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5 December 2000
All elm trees within the greater Auckland district will again be checked for signs of Dutch elm disease, starting today.
No new infections of the disease have been found in Auckland since the 1996/97 season, and MAF is hopeful that the 2000/01 season will yield the same result.
Overseas, the disease has wiped out elms in the United Kingdom, Europe and parts of North America.
Dutch elm disease was first reported in central Auckland in December 1989. In conjunction with Forest Research, the then Ministry of Forestry initiated a response involving the removal and destruction of any infected elms. Ongoing efforts during the past 10 years have kept the prospect of eradication alive. This would be a world first.
Further surveys are necessary before eradication can be confirmed.
On MAF's behalf, surveyors from VIGIL Forest Health Advisory Services will be visually inspecting up to 18,500 elm trees for symptoms of the disease. Visible signs of the disease are wilting branches with curled yellow and brown leaves falling from the tree prematurely. Three surveys will be conducted over a five-month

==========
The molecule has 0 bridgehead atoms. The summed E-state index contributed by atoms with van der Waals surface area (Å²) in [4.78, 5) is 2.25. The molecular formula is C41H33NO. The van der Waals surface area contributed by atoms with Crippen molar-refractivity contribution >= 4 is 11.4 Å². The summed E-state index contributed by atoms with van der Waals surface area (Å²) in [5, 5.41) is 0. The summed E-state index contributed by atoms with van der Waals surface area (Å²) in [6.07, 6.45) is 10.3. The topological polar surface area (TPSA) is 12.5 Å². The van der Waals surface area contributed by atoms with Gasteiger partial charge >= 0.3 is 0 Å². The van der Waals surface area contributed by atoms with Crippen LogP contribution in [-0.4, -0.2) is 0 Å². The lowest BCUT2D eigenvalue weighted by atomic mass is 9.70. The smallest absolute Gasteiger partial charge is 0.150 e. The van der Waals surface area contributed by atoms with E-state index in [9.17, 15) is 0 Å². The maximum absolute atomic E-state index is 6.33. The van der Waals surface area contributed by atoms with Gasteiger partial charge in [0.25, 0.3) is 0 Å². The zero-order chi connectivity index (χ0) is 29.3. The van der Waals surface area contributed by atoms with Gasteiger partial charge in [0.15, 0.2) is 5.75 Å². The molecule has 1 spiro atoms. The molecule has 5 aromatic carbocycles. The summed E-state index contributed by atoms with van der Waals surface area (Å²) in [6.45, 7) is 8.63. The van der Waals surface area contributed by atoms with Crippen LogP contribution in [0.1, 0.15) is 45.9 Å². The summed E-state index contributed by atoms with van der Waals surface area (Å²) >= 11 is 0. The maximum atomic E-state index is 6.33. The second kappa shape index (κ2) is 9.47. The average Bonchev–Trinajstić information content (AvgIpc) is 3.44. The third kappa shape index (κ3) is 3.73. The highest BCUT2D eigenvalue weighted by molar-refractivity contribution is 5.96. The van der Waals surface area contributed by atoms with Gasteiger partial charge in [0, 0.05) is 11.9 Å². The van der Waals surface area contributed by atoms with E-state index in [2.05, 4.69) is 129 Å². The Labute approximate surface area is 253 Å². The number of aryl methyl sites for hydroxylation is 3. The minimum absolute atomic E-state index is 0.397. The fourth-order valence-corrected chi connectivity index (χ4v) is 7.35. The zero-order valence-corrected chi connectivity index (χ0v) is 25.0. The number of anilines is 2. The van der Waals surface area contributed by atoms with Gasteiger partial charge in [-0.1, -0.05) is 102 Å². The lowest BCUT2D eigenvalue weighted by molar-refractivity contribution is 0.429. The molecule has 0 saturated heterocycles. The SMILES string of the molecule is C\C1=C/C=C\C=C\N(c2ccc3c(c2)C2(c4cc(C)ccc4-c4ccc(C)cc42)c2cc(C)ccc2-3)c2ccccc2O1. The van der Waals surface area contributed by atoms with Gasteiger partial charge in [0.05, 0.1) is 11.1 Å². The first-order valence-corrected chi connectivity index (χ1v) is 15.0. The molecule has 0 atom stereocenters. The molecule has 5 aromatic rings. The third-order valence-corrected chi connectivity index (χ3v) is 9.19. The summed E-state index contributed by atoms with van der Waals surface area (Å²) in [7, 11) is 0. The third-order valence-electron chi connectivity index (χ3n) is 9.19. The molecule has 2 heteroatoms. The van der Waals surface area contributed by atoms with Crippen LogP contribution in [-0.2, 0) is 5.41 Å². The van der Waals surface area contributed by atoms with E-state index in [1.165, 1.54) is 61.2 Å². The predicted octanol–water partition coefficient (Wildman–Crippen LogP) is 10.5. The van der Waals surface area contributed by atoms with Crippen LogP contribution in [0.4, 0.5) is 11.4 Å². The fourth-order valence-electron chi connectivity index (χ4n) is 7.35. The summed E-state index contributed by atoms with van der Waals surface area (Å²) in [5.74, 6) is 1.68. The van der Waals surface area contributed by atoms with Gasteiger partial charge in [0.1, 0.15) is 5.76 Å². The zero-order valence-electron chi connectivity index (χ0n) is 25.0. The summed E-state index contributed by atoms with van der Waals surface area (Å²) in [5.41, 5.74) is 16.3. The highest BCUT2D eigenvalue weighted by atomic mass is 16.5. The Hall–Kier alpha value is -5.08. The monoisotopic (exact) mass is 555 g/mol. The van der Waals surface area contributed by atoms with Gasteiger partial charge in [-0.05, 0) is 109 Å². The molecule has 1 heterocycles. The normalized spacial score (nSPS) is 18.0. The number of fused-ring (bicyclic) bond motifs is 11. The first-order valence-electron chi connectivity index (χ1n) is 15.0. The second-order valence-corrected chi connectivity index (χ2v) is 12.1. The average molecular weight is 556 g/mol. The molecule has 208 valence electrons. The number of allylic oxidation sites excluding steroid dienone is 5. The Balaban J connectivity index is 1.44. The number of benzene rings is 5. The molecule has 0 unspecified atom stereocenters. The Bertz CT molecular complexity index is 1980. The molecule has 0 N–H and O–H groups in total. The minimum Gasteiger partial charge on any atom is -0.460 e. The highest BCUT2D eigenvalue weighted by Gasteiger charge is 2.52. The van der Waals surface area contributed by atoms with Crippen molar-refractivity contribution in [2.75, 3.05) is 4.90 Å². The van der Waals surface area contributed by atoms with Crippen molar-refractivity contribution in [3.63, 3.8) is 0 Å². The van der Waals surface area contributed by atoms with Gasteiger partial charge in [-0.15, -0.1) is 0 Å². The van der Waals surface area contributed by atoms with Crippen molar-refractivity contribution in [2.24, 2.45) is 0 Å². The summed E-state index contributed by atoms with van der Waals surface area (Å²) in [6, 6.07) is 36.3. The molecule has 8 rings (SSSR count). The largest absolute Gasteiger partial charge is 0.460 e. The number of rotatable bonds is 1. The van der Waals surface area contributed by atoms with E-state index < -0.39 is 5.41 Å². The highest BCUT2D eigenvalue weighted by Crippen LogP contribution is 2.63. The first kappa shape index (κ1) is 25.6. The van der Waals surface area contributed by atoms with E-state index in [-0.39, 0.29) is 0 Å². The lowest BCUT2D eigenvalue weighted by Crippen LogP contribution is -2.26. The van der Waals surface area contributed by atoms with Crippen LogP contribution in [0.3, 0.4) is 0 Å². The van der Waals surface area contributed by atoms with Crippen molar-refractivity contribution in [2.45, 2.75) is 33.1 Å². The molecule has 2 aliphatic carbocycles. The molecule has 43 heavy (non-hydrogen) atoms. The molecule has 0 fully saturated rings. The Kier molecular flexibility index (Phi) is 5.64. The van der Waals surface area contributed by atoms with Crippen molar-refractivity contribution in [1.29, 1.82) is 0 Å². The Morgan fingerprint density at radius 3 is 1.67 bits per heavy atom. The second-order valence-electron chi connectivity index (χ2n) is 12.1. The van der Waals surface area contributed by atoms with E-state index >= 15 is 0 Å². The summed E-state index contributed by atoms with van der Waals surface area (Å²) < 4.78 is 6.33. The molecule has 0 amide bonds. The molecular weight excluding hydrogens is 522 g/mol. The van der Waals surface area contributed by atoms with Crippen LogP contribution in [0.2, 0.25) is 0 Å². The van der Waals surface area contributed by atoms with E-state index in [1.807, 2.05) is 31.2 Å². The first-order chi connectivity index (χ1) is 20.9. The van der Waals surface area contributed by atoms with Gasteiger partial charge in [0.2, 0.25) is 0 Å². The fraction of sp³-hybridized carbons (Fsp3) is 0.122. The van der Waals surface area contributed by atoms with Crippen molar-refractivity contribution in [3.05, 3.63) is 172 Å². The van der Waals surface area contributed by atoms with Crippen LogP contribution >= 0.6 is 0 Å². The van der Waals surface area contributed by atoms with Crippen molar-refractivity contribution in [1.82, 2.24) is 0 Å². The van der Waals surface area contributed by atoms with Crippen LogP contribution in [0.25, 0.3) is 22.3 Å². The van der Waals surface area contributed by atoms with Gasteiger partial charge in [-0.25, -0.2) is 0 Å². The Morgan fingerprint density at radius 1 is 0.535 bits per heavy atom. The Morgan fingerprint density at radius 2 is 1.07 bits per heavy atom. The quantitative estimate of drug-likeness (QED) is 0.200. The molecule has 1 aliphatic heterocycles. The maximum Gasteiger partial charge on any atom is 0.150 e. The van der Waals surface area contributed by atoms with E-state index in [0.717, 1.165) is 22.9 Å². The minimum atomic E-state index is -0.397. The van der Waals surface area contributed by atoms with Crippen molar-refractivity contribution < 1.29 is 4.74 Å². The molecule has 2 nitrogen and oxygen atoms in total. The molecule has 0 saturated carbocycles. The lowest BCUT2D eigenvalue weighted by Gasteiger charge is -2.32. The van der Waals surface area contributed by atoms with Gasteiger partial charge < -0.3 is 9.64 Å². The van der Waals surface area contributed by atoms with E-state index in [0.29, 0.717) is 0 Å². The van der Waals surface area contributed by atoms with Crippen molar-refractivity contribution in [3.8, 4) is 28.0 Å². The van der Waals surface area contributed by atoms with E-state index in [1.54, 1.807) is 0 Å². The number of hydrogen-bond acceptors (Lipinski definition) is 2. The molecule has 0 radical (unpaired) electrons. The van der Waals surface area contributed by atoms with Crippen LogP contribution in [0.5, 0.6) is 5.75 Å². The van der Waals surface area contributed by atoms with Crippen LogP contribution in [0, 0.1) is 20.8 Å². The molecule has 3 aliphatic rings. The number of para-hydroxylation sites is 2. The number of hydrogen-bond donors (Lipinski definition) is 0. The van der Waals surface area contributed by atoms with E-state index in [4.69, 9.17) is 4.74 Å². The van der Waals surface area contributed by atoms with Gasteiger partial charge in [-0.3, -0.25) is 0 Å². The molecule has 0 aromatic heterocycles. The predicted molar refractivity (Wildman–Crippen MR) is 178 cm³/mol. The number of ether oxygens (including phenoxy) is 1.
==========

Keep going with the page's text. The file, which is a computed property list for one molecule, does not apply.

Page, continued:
Meanwhile, restrictions on the removal remain in place to prevent the disease spreading. Elm material cannot be moved into, out, or around much of the Auckland region (the four Auckland cities and part of Papakura). Elm material (such as firewood) should not be stored and, if pruning elms, the branches should be clipped on site and buried or burnt.
From the start, the Dutch elm disease programme has been funded jointly by central government and the four Auckland local authorities. This season, local councils in the affected areas will fund one-third of the response.
For further information please contact:
Dr Ruth Frampton, Director - Forest Biosecurity, Forest Biosecurity Group, MAF Biosecurity Authority, Phone 04 498 9639 or 025 350 801
Mark Ross, National Adviser - Forest Pest Surveillance and Response, Forest Biosecurity Group, MAF Biosecurity Authority, Phone: 04 498 9611 or 025 248 3296